UCLA has been renovating many of its dormitories, and the financing for those current and future projects, along with regular operating expenses of dorms and dining halls, are reflected in students’ bills, he said.
“I definitely sympathize about anything that puts additional pressure on a parent or a student paying their way through the university,” Angelis said.
But because the state does not fund construction and operation of dorms, he said UCLA must prepare for the residential needs of students decades ahead of time. He also said that dorm inflation is modest compared with jumps in rents for private housing around Westwood.
Among their many options, UCLA students this year can pay $11,436 for a bed in a triple and a food plan providing 11 meals a week, or $14,090 for a double room and 19 meals a week. (UCLA estimates that a student can reduce costs by about $4,000 by living off campus in an apartment and, of course, can cut costs much lower by living with family.)
Tuition and basic fees at UCLA are estimated to be $13,251 this fall.
Financial aid at many colleges and universities can help cover tuition as well as room and board if students prove a qualifying need. But for those who don’t get enough aid, living costs are “a real issue, a huge issue,” said Sandy Baum, a research professor at George Washington University and college pricing expert who consults for the College Board.
Despite the cost increases, UCLA sophomore Dalia Gonzalez is staying in a triple dorm room for a second year. UCLA says it has enough rooms to guarantee a spot in university housing through at least a student’s third year.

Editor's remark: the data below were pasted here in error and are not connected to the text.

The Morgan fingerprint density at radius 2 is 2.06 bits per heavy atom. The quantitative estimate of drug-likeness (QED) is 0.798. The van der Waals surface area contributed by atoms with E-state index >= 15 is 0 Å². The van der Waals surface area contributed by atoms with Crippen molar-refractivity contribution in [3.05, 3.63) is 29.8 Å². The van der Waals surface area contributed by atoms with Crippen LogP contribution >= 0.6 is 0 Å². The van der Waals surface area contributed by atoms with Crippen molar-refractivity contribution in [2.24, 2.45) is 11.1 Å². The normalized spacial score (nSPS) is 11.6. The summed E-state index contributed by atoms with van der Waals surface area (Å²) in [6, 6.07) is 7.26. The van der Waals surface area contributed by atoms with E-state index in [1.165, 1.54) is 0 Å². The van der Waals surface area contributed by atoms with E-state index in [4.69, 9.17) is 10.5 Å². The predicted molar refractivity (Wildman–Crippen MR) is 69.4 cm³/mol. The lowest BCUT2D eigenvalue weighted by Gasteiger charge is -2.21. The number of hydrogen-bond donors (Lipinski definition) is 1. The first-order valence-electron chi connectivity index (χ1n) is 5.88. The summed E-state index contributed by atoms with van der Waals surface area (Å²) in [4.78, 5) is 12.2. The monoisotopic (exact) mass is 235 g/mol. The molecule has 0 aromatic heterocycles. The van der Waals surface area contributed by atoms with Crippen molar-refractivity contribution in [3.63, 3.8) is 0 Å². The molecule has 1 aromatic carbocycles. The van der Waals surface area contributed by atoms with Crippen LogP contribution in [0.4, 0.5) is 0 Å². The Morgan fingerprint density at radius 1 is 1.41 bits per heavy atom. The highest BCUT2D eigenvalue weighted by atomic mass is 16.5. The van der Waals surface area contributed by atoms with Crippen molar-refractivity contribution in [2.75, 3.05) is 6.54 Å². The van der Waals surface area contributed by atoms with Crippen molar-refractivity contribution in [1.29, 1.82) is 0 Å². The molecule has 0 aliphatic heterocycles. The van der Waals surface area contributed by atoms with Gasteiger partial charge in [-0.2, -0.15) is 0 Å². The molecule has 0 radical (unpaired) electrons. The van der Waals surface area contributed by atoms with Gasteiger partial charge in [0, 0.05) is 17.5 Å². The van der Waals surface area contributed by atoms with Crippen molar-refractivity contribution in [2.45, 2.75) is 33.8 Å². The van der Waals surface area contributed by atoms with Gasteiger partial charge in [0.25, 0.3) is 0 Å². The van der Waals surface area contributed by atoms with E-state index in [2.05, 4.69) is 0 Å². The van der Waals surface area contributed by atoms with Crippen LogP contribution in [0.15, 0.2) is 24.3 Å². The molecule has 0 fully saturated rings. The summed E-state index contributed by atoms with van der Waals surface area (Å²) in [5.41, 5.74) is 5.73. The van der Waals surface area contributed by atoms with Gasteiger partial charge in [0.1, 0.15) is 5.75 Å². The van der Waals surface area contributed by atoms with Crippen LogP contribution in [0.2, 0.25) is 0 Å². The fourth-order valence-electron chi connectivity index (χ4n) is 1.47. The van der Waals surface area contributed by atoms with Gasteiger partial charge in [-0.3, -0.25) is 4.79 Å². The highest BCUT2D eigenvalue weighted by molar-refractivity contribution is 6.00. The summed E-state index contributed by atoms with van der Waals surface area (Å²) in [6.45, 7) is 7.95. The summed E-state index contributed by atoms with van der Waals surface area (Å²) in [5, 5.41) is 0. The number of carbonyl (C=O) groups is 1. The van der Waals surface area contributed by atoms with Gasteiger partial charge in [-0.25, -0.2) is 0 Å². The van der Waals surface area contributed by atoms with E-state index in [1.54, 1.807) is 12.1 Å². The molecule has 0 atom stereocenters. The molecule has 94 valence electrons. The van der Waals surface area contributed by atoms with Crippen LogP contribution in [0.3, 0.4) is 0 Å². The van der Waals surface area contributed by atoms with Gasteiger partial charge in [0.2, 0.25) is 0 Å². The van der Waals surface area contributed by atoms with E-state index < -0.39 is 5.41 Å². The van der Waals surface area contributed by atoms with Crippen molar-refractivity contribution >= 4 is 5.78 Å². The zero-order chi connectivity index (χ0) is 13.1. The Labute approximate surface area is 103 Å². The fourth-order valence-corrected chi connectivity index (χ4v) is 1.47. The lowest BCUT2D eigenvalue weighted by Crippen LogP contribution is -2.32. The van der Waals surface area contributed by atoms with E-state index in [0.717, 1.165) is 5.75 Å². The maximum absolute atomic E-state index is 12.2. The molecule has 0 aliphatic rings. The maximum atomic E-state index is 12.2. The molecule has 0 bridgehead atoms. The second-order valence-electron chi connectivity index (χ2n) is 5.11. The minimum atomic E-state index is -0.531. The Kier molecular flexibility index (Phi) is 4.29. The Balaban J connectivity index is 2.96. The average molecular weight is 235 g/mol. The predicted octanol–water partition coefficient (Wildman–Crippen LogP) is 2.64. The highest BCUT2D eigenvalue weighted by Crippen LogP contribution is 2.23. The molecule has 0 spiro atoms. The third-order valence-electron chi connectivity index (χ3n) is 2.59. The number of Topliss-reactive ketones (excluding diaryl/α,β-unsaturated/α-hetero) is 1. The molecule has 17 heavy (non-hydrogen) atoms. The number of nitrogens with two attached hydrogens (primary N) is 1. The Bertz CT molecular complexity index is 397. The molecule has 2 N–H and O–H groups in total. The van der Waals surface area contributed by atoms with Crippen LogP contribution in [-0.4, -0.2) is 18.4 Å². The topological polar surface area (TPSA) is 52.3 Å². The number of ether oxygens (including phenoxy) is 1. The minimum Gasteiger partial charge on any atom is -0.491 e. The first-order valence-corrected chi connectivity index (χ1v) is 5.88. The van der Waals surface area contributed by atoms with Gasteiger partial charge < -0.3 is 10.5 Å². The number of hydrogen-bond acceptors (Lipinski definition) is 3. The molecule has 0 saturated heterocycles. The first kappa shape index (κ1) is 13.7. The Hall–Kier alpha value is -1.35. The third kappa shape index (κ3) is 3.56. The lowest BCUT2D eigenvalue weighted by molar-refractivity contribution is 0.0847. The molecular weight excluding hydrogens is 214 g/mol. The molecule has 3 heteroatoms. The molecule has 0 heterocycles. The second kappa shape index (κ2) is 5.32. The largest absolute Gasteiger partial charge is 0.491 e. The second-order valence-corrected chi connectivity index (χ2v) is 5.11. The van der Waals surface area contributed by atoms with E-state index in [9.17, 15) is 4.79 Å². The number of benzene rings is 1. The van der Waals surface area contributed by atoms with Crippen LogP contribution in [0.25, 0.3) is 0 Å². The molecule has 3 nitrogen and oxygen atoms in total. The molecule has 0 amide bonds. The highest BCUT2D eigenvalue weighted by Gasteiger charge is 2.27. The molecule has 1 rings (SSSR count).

She acknowledges that it will be more expensive than living off campus. But Gonzalez said she enjoys the dining hall food and exercising in the gyms, and is happy to have the academic support of the dorm’s writing centers.
Besides making it easy to meet new friends, dormitory life allows students to concentrate on their studies without the hassles of off-campus life, she said. “You don’t have to worry about cooking, cleaning and paying your own utility bills,” said Gonzalez, who receives financial aid.
UC Berkeley is freezing most of its room and board charges this year after raising them about 3% last year. Its costs, at $14,388 for 2015-16, already are among the highest in the UC system, in part because its buildings include some of UC’s oldest and need seismic retrofits and other renovations, officials said.
Because of limited supply, Berkeley students are not guaranteed a spot on campus after their first year; if they want to remain on campus after that, they must apply through a lottery system.
Veronica Barron of Buena Park said that as a UC Berkeley freshman last year she loved living in a triple in a high-rise dormitory, describing it as “one of they best experiences you can have.” But she decided to move off campus this year, stretching what she receives in financial aid, loans and work income.
Her share of the rent will be $700 a month on a yearlong lease. She will be eligible for food stamps and expects to reduce her overall living costs by about $2,000 from the $12,700 she paid for campus room and board last year.
“You have more control over your food costs,” and you don’t have to adjust your schedule to dining hall hours, she said.